Wednesday, December 24, 2008

Take a differing path to wealth. Question the Social Norm.

Few people are capable of expressing with equanimity opinions which differ from the prejudices of their social environment. Most people are even incapable of forming such opinions. - Albert Einstein

No mater how I try to explain it ... A stock broker or trader will not understand or "get" what I'm talking about when I say that there is to0 much money in the stock markets chasing to few companies of value. Over capitalized to the extreme. Maybe it is prejudices of the stock market environment or mentality.

Then to compound that failure to get it... The companies that do not pay the owners (no stock dividends paid out now or ever) are (in my opinion) a loosing cause to own. As if to say that if the business does not pay it's owners then why own them. And the Stock guy says "because I can sell the stock for more money in the future." AND I contend that the fact that there is a Next Bigger Fool does not make the company that valuable.

I feel that an asset needs to have a value and a cash flow that leads to the values. If the overhead, weather it be salary for overpaid executives in jets or the costs of a plumber for an apartment building, gets to high then there is little or no profit that year. But if you get the costs down and still get the revenues (rents) then you make money and the owners (or stockholders) get their share.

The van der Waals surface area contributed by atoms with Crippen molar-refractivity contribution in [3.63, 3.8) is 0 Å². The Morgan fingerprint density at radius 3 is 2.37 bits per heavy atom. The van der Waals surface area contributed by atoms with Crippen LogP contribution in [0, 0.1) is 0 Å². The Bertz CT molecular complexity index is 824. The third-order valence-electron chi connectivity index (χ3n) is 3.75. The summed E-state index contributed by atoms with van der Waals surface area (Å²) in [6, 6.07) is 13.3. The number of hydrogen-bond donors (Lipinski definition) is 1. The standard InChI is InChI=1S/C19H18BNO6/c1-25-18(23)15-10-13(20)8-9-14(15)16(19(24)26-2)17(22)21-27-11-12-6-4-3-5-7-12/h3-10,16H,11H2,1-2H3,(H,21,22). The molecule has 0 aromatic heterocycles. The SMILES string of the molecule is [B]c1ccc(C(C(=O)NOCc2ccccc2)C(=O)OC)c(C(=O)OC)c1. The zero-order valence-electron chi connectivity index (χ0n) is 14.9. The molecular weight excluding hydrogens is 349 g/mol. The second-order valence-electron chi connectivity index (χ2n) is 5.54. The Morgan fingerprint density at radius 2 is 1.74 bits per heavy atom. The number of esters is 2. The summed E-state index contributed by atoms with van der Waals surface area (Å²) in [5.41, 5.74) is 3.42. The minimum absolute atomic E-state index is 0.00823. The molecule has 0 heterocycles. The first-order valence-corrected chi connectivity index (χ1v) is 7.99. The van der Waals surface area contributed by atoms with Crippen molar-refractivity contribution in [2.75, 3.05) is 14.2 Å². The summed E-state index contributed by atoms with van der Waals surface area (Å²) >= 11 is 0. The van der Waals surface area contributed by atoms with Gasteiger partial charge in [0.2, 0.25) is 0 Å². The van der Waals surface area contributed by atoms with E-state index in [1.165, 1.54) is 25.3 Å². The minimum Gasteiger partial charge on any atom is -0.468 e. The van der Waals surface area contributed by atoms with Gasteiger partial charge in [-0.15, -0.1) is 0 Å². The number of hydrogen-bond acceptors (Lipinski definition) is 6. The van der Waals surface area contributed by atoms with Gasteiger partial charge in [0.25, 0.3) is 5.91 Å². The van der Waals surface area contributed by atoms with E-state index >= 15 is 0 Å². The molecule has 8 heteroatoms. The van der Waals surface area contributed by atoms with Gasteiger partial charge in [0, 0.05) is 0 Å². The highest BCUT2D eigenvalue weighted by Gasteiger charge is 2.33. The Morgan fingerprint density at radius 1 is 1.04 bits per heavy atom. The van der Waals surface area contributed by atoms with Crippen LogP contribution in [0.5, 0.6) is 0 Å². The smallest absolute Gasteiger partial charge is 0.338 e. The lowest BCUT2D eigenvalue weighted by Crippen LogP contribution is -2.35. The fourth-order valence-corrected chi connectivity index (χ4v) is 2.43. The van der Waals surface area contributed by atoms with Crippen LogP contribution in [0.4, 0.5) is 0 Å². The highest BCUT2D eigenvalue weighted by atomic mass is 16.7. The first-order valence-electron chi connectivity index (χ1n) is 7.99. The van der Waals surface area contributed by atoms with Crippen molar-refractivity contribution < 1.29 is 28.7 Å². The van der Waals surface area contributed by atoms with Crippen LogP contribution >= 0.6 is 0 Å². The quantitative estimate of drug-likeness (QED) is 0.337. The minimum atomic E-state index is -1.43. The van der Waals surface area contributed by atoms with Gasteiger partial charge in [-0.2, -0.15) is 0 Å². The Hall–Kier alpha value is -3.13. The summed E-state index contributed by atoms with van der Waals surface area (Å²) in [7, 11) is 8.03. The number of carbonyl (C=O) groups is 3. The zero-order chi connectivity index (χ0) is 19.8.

If a company is "Public" and investors buy those stocks to hold, why does it seem ok for them to pay employees more then they owners? Executive salaries that include stock and perks and golden whatnot's. And the Boards allow this?!? The general populous of America has been duped. We watch "Who Wants to be a Millionaire" and dream of the stock market carrying us off into retirement bliss.

Surprise! It was a House of Cards. House built on Sand.

If you want real security you really need a foundation that stays put. Buy some real Estate that is income producing like an apartment building and treat your tenants well AND they will pay you every month on the first.

If you want my help, call me, I'll show you how to make it pencil out.

Keith L.

Sunday, December 21, 2008

Planning for the future L A City and LAX

In the news: